Clif And Kind's Energy Bar Legal Battle Is Finally Over

Correction 4/18/22: An earlier version of this story attributed a press release to the Better Business Bureau; it is from BBB National Programs.

The issue originated with an advertisement that Clif Bar put out in 2021. The ad, which is currently still viewable on Vimeo, includes footage of Megan Rapinoe and Venus Williams, but the main star is arguably Clif Bars. People are seen handling and eating the product before or after they engage in jogging, dancing, weightlifting, or another energetic activity. "Let's keep moving with the ultimate energy bar," the voiceover suggests, "purposefully crafted with an optimal blend of protein, fat, and carbs."

As explained in a press release from BBB National Programs' National Advertising Division (NAD), this did not sit well with KIND, which lodged a complaint claiming that Clif Bar had to back up its assertions. Ultimately, the case called into question whether Clif Bar's statements fell under the category of puffery. Puffery, as described in the Better Business Bureau's code of advertising, consists of expressions of opinion that can't be meaningfully tested. Opinions, exaggerated bragging, and such phrasing as "best food in the world" often count as puffery, in which case they "are not subject to the test of truth and accuracy and would not need substantiation."

However, KIND's battle against Clif Bar ended with the NAD deciding that Clif Bar's advertising claims fell "out of the realm of puffery" and should have been supported by evidence. Such evidence would include information about competing energy bars, specific details about what makes the blend so optimal, and an explanation about how Clif Bar is indeed better.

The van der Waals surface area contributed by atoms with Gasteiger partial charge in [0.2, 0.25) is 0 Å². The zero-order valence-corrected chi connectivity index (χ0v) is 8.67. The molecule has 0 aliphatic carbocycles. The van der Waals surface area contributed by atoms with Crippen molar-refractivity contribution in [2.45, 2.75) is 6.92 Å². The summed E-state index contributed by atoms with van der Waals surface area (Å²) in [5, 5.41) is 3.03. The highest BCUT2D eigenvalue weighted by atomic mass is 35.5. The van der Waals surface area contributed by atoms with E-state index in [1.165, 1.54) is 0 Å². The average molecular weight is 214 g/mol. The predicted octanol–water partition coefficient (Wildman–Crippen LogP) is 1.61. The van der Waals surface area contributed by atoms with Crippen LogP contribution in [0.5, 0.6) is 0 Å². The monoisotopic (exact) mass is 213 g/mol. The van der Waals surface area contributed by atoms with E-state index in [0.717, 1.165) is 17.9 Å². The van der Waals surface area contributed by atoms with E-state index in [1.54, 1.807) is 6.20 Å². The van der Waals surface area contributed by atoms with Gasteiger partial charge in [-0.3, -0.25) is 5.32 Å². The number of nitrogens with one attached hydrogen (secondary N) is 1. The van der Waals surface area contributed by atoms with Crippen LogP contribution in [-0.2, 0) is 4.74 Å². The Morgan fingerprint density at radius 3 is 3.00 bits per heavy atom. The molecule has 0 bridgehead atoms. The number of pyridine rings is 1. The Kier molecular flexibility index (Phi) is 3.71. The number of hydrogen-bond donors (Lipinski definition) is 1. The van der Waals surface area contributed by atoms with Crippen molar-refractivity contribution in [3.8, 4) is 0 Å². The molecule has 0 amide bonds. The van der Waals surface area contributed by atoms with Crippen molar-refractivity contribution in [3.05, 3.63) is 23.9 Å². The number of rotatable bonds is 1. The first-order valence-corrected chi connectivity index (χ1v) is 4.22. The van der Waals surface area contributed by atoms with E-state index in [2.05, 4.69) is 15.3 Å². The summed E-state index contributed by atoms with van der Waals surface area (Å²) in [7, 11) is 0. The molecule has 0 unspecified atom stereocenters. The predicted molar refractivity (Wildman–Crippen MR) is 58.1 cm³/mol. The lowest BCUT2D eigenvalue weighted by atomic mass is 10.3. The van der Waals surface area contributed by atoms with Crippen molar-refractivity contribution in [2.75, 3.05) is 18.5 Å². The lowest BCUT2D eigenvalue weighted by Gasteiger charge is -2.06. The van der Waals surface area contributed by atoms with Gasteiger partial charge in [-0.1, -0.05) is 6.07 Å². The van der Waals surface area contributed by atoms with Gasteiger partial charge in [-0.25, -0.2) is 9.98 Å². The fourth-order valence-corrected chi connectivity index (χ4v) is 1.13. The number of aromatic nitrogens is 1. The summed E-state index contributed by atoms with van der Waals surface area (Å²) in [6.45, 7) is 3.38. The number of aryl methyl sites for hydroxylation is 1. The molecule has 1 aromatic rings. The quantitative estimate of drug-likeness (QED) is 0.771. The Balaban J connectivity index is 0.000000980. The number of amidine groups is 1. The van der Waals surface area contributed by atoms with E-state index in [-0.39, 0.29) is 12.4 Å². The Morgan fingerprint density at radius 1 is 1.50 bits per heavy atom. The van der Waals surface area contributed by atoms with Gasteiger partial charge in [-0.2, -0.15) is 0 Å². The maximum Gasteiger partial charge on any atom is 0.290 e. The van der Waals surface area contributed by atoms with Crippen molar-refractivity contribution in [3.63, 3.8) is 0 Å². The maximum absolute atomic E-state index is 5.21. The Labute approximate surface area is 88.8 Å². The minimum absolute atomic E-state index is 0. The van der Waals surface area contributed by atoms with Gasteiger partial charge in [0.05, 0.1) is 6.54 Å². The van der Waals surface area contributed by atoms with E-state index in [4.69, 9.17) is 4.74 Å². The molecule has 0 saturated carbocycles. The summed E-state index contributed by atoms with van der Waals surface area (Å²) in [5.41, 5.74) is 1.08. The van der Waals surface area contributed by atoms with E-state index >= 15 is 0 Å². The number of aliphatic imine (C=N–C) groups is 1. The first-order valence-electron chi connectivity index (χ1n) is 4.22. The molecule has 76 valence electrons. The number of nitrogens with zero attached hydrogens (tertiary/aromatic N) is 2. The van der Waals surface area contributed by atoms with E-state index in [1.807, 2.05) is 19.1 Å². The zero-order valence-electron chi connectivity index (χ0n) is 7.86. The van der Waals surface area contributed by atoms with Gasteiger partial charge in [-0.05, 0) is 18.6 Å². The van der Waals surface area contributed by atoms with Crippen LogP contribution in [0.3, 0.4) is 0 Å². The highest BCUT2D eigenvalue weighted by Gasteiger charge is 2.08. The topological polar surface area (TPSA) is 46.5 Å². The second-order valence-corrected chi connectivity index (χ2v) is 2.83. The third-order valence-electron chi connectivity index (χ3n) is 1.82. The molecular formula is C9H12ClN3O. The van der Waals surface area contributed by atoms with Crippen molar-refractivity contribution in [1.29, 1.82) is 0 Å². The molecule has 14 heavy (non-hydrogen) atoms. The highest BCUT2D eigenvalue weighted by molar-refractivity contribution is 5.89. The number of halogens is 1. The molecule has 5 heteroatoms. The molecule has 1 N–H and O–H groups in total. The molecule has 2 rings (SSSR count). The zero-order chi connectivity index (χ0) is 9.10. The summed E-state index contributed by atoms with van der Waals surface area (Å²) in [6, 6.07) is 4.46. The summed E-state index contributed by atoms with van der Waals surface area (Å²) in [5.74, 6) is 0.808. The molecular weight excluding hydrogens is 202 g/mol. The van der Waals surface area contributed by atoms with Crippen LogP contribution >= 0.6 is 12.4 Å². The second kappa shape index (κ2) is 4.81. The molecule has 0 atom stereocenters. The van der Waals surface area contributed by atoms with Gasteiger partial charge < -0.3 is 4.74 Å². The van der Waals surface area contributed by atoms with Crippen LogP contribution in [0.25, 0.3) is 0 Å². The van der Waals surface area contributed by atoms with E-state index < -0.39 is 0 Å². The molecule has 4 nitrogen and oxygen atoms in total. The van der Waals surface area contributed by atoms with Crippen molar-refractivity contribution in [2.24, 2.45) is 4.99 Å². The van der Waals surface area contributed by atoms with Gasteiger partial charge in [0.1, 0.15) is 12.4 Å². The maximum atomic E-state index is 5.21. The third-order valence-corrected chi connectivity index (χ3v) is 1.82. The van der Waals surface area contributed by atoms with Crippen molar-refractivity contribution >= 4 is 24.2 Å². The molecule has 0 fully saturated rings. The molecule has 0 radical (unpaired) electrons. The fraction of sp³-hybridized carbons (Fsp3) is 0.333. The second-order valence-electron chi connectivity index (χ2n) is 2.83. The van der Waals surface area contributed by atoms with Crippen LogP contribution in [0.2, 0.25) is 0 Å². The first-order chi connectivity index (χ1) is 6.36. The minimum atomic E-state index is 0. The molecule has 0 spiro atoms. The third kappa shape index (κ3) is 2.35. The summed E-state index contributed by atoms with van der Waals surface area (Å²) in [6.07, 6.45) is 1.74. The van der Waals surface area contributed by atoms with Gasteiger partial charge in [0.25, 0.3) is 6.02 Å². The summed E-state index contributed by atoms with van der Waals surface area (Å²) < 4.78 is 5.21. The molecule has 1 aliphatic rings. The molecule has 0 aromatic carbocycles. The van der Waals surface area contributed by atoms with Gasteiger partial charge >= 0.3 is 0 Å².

Why didn't Clif Bar's claims count as puffery?

According to the NAD's press release, Clif Bar thinks the ruling is wrong but has agreed to cease using the pairing the phrase "The Ultimate Energy Bar" with "an optimal blend of protein, fat, and carbs," as recommended by the NAD. However, playing by the rules is not the same thing as not exaggerating. HBW Insight writes that Clif Bars doesn't have to cease using "The Ultimate Energy Bar" and "an optimal blend of protein, fat, and carbs" on their own. When used independently, they might still be puffery. But when juxtaposed, they were taken to mean that the details of the nutrient blend created "the ultimate energy bar."

The instance may be a squabble between Clif Bars and KIND, but it could have broader applications. Laura Brett, the vice president of NAD, told NutritionInsight, "If a practice is prevalent across an industry, bringing a NAD challenge can be an effective way for companies to take a proactive role in their industry to ensure that all companies are playing by the truth-in-advertising rules."